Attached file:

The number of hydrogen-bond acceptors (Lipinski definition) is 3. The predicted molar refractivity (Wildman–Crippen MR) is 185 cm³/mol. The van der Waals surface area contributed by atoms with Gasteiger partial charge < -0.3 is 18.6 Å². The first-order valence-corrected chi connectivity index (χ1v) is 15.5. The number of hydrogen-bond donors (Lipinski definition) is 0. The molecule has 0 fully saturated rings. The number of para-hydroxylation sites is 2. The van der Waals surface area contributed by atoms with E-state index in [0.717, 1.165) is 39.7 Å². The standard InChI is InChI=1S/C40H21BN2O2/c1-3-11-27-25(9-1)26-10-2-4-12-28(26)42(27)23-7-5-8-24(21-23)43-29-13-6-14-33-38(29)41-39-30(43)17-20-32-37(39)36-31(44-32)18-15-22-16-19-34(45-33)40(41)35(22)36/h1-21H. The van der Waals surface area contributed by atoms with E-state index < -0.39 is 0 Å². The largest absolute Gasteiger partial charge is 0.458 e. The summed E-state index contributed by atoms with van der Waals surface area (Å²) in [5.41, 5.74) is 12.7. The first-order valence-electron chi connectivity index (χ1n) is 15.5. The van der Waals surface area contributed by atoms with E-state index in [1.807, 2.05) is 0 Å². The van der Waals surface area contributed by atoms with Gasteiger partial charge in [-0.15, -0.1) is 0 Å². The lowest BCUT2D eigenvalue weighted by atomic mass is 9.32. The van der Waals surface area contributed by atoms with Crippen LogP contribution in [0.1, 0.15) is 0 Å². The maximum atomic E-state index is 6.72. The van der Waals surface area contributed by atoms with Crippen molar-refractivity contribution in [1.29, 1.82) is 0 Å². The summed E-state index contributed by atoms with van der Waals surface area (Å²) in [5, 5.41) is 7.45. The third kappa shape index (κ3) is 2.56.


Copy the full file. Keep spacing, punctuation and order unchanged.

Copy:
The number of hydrogen-bond acceptors (Lipinski definition) is 3. The predicted molar refractivity (Wildman–Crippen MR) is 185 cm³/mol. The van der Waals surface area contributed by atoms with Gasteiger partial charge < -0.3 is 18.6 Å². The first-order valence-corrected chi connectivity index (χ1v) is 15.5. The number of hydrogen-bond donors (Lipinski definition) is 0. The molecule has 0 fully saturated rings. The number of para-hydroxylation sites is 2. The van der Waals surface area contributed by atoms with E-state index in [0.717, 1.165) is 39.7 Å². The standard InChI is InChI=1S/C40H21BN2O2/c1-3-11-27-25(9-1)26-10-2-4-12-28(26)42(27)23-7-5-8-24(21-23)43-29-13-6-14-33-38(29)41-39-30(43)17-20-32-37(39)36-31(44-32)18-15-22-16-19-34(45-33)40(41)35(22)36/h1-21H. The van der Waals surface area contributed by atoms with E-state index < -0.39 is 0 Å². The largest absolute Gasteiger partial charge is 0.458 e. The summed E-state index contributed by atoms with van der Waals surface area (Å²) in [5.41, 5.74) is 12.7. The first-order valence-electron chi connectivity index (χ1n) is 15.5. The van der Waals surface area contributed by atoms with E-state index in [1.807, 2.05) is 0 Å². The van der Waals surface area contributed by atoms with Gasteiger partial charge in [-0.15, -0.1) is 0 Å². The lowest BCUT2D eigenvalue weighted by atomic mass is 9.32. The van der Waals surface area contributed by atoms with Crippen LogP contribution in [0.1, 0.15) is 0 Å². The maximum atomic E-state index is 6.72. The van der Waals surface area contributed by atoms with Crippen molar-refractivity contribution in [1.29, 1.82) is 0 Å². The summed E-state index contributed by atoms with van der Waals surface area (Å²) in [5, 5.41) is 7.45. The third kappa shape index (κ3) is 2.56.